The sea pen made its appearance during a visit by a remotely operated vehicle, or ROV, to an unexplored seamount near Johnston Atoll, a remote spot to the west of Hawaii in the Pacific. It was unexpected. This is the first time this animal has been spotted in the Pacific. It’s normally found in the Atlantic and Indian Oceans. The Nautilus came across two examples during the dive.
A video shot at a depth of 9,823 feet (2,994 meters) shows the moment of discovery, along with commentary from excited researchers. “That looks wicked,” says one of them after the ROV got a close-up shot of the creature’s food-capturing tentacles. For scale, the sea pen’s stalk is 6.6 feet (2 meters) long.
Sea pens are filed under cnidarians, a broad group of aquatic animals that includes corals and jellyfish.
“Further review of the footage and this sample will help experts determine if this is the first Pacific S.monocephalus or potentially a new species in this ocean basin,” the Nautilus team said on YouTube.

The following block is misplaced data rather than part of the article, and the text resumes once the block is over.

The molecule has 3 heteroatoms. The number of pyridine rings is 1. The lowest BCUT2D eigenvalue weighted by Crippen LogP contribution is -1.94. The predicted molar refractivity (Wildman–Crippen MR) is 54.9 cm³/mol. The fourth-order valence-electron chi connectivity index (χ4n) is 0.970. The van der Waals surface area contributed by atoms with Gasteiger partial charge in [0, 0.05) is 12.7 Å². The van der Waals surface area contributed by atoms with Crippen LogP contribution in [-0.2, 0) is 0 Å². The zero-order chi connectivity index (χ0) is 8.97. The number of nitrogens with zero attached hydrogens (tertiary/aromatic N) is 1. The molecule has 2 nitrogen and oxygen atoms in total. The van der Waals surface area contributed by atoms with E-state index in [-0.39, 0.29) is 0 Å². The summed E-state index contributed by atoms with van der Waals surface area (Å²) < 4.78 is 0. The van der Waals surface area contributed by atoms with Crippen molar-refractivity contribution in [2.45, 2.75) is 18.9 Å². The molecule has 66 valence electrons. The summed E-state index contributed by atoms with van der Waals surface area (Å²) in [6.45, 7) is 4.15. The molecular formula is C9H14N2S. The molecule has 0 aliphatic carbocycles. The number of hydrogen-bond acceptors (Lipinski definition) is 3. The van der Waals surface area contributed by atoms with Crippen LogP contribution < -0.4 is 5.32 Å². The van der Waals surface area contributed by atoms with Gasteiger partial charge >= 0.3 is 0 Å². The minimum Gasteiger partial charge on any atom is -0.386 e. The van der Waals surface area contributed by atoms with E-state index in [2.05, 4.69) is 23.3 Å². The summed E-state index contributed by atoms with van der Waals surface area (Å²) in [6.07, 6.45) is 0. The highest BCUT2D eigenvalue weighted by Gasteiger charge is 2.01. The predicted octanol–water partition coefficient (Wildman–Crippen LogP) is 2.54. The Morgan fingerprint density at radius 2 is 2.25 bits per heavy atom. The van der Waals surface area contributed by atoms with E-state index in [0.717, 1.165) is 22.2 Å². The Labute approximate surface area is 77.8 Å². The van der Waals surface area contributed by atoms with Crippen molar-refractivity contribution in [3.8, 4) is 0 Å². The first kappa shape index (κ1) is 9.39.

The research expedition at Johnston Atoll ran from June 20 to July 13 and was focused on studying the biodiversity of the area. The nonprofit Ocean Exploration Trust operates the ship and streams many of its ROV dives.
At 2994 m on a never-before-surveyed #seamount, we made a thrilling discovery of an animal spotted for the first time in the #PacificOcean! The #seapen, a colonial #cnidarian, had a single large feeding polyp with pinnate tentacles stretching over 40 cm from its 2m-long stalk. pic.twitter.com/oFKowZMmIo— E/V Nautilus (@EVNautilus) July 15, 2022
E/V Nautilus has lifted the veil on many wonders of the deep, from a rare jellyfish to a delightful “unidentified gelatinous creature.” Said the team, “This huge range expansion of Solumbellula in the Pacific Ocean reminds us how important ocean exploration efforts are to understanding this diversity of our planet.”